Photographs by Julia Spiess and Nathan Ziebell.
Predictability and permanence is overrated. At least according to Matt Semmelhack, the San Francisco-based restauranteur and owner of the recently opened TBD restaurant in the city’s Mid-Market area. Semmelhack’s second restaurant, TBD is an amalgam of his experience both as a foodie and a design enthusiast. His life as the former began as an undergraduate at Princeton University, where he studied anthropology and developed an intense interest in food ways in the United States. His life in design began shortly after, when he temporarily set aside his food-persuits to work in real estate and consulting in Manhattan. “Design, building and construction are major passions of mine,” he notes, “Working in real estate was an excellent crash course in the layout and design of spaces and how people interact within them.” His work with food studies and design imbued Semmelhack with a passion for artisanal, expertly crafted food and aesthetics, something that is reflected in the unique ethos of TBD.
The name TBD, shorthand for “To Be Determined,” often connotes something that is unfinished or incomplete. The guiding principle of Semmelhack’s restaurant, though, is to remove the negative connotations such ideas have— TBD is more about a journey, an exploration of foods and culture that is, like most things in life, ever-changing and ever-evolving. The restaurant’s menu, developed alongside executive chef Mark Liberman, is in a constant state of flux, changing with the seasons and the availability of certain ingredients. The showcase of both the restaurant’s design and culinary philosophy is the space’s central hearth, within which most of the dishes are fired, roasted, and smoked. “We designed TBD to push the limits of cooking with fire,” Semmelhack says. Playing off of this hearth are a number of nature-derived and campsite-inspired decor elements—things that speak to Semmelhack’s desire for a space that is simultaneously welcoming, casual, and upscale.
Check out all of the photos of this beautiful, dynamic space plus our short interview with TBD’s Matt Semmelhack after the jump! —Max
D*S: Atmosphere is so important when creating a restaurant space. What sort of space were you looking to create with TBD? How do you think the space’s design interacts with and informs the other sensory and culinary elements of the restaurant?
MS: I really wanted to create a warm, welcoming, yet exciting and dynamic environment with TBD. There’s little in my mind that is more warm and exciting than a campfire and as a result, the 10′ wide hearth is at the center of the restaurant. All of the cooking is done over the open fire, so it’s a beautiful combination of many sensory experiences that remind our guests of the outdoors, camping, summer camp, etc. While we reference the outdoors with much of the decor, we also need it to be urban and hip for our savvy foodie clientele— the music is loud and exciting and there are several different seating styles and areas throughout the restaurant by design (main dining, mezzanine, bar, semi-private space) to encourage guests to have a different experience when they return (hopefully often!).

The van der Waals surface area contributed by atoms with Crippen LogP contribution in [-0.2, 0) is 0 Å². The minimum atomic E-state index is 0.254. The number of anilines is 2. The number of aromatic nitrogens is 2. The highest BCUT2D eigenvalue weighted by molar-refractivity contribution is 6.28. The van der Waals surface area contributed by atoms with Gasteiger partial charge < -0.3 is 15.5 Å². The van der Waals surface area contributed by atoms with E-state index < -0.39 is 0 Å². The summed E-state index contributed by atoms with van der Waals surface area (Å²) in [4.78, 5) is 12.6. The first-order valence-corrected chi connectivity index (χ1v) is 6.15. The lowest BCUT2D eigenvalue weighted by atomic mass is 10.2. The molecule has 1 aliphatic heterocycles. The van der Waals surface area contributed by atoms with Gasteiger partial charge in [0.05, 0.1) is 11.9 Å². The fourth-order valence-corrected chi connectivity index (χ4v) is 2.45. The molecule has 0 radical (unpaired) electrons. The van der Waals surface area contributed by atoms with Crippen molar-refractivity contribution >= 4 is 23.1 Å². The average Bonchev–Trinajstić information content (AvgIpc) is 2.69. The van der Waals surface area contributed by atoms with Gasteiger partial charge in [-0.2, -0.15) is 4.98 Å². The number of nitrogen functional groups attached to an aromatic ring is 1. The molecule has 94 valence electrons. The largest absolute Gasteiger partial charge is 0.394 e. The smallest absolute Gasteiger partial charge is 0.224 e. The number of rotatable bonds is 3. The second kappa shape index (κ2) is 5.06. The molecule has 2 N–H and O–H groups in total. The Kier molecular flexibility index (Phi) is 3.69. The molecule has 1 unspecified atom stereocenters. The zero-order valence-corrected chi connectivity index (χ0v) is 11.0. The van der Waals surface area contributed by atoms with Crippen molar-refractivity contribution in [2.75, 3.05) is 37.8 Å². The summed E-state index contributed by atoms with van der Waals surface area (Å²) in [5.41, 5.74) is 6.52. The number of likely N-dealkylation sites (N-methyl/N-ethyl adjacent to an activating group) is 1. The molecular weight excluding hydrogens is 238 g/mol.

Did you draw inspiration from any sources in particular when designing the TBD space?
The outdoors and camping primarily, plus an unusual and very special experience I had going deer hunting with a friend. He took me to his private hunting camp in northern California, where men have been gathering for more than 50 years to trek around the wilderness hunting but mainly for the sake of brotherhood and sharing stories (always over good food and drink) around a campfire. TBD has some elements that are modeled after this gun club and our private room is actually named after it (“The Garcia Room”). The materials we used I think are timeless but also on trend for today: steel, rough wood, crisp white, and brass. TBD is meant to feel as though you’ve walked into a party in someone’s private upscale hunting lodge—someone who has an affinity for amazing food! There is a good amount of juxtaposition between clean and modern vs. rough and raw: brass vs. cold steel; rough unfinished douglas fir vs. white bead board… I found this to be true at the gun club both in terms of materials (the cold steel of a rifle vs. the ruggedness of a redwood grove) but also in the nature of the hunters, who could be making crude jokes one moment and discussing politics the next. I think the food at TBD follows that same juxtaposition at times: rustic/primal meets refined.
Handicraft seems to be an important element of the TBD aesthetic and ethos—your logo is a hand-drawn axe and your menu fluctuates by season and availability. Was this organic sensibility carried through to the interior and visual language of the space, as well? Did you employ any local craftspeople, designers, or materials in the space’s construction?
Absolutely—I created the logo from a gift that was given to me by my parents in law: a classic American hatchet. We adopted this as a symbol for the restaurant as it represents honest hard work, and is actually used in the restaurant to create kindling for the cooking fire. I designed everything in the space and collected a good deal of vintage pieces over the last year to offset the clean modern lines and rectilinear architecture. We used only local craftspeople, primarily metal workers (steel and brass), an excellent carpenter, and created several pieces working with Arborica, a firm in Marshall, CA that works with large scale raw wood pieces like our massive 1600 lb host stand and some other small pieces. All of the materials are from 100 miles or less of San Francisco.